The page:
#26: The King Cole bar was indeed a merry old soul

The King Cole Bar in the St. Regis Hotel, is one of the last old school bars in NYC which didn’t let women in until the 1950s. Their claim to […]


The King Cole Bar in the St. Regis Hotel, is one of the last old school bars in NYC which didn’t let women in until the 1950s. Their claim to fame is that the Bar invented the Bloody Mary (even though Harry’s Bar in Paris may fight them on that one).  In 1934, one of their  bartenders who just happened to  come back from a certain French city…. was asked by a patron to recreate a certain vodka and tomato cocktail that he had tasted while overseas. The formula was then spiced up to  include salt, pepper, lemon and worcestershire and voila,  the Red Snapper was born — as apparently ‘Bloody Mary’ was deemed too vulgar for the King Cole Bar.

Now as I’m not a Bloody Mary drinker, I opted for another signature cocktail, the $29 King’s Passion featuring champagne and 150 year old Grand Mariner — a bit stiff on all accounts. But I wasn’t really here for the drinks. The main attraction was the Maxfield Parrish ‘Old King Cole’ mural that is displayed behind the bar. Apparently there is a secret behind the mural that if you’re nice, the bartenders will tell you. It’s kind of like one of those 3D paintings that if you stare at it long enough you just might see it. So I’ll leave it for you to discover what’s really behind that mischievous grin, but if you’re like me and have to know….Spoiler Alert below.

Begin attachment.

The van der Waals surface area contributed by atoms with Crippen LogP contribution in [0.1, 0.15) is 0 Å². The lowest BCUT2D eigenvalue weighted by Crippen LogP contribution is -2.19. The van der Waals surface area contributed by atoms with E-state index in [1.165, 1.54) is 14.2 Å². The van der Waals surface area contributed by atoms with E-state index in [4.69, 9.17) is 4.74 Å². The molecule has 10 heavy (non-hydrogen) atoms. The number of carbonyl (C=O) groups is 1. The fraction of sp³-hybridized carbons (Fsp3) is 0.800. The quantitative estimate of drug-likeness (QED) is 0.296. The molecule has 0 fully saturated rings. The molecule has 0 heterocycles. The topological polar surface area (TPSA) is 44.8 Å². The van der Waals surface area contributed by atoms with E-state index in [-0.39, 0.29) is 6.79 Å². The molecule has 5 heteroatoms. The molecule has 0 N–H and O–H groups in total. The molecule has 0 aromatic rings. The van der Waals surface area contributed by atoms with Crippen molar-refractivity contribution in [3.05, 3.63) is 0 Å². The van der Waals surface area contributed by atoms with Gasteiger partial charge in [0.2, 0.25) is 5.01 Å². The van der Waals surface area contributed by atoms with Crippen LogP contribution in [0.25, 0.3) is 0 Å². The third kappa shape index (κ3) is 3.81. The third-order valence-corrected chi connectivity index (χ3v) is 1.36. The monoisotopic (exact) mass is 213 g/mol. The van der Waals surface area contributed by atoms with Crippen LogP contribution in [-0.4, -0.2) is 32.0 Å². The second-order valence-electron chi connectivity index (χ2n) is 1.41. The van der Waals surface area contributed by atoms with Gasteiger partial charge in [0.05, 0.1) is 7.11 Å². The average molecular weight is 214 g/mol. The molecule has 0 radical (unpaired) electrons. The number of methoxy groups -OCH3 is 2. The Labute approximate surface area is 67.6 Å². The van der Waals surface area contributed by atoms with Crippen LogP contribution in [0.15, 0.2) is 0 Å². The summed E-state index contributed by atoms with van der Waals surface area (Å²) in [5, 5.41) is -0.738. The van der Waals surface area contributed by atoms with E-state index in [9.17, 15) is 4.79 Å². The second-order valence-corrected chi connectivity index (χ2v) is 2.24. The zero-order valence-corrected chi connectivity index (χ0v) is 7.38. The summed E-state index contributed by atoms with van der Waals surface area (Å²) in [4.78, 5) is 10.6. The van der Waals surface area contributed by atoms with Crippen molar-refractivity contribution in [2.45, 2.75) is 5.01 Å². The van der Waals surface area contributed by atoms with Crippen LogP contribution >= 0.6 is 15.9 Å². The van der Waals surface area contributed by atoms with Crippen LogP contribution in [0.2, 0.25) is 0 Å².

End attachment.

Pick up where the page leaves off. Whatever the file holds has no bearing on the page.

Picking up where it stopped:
Secret of the Mural:  John Jacob Astor, who founded The St. Regis in 1906 (and as another trivia fact was the wealthiest passenger on the Titanic — and went down with the ship), had himself painted as the face of King Cole. But not everyone knows that on a dare, Maxfield Parrish painted him in the midst of a fart.

King Cole Bar The St. Regis Hotel, 2 E 55th St. NY 10022 (Midtown)

Old King cole banner

Look very closely for the secret

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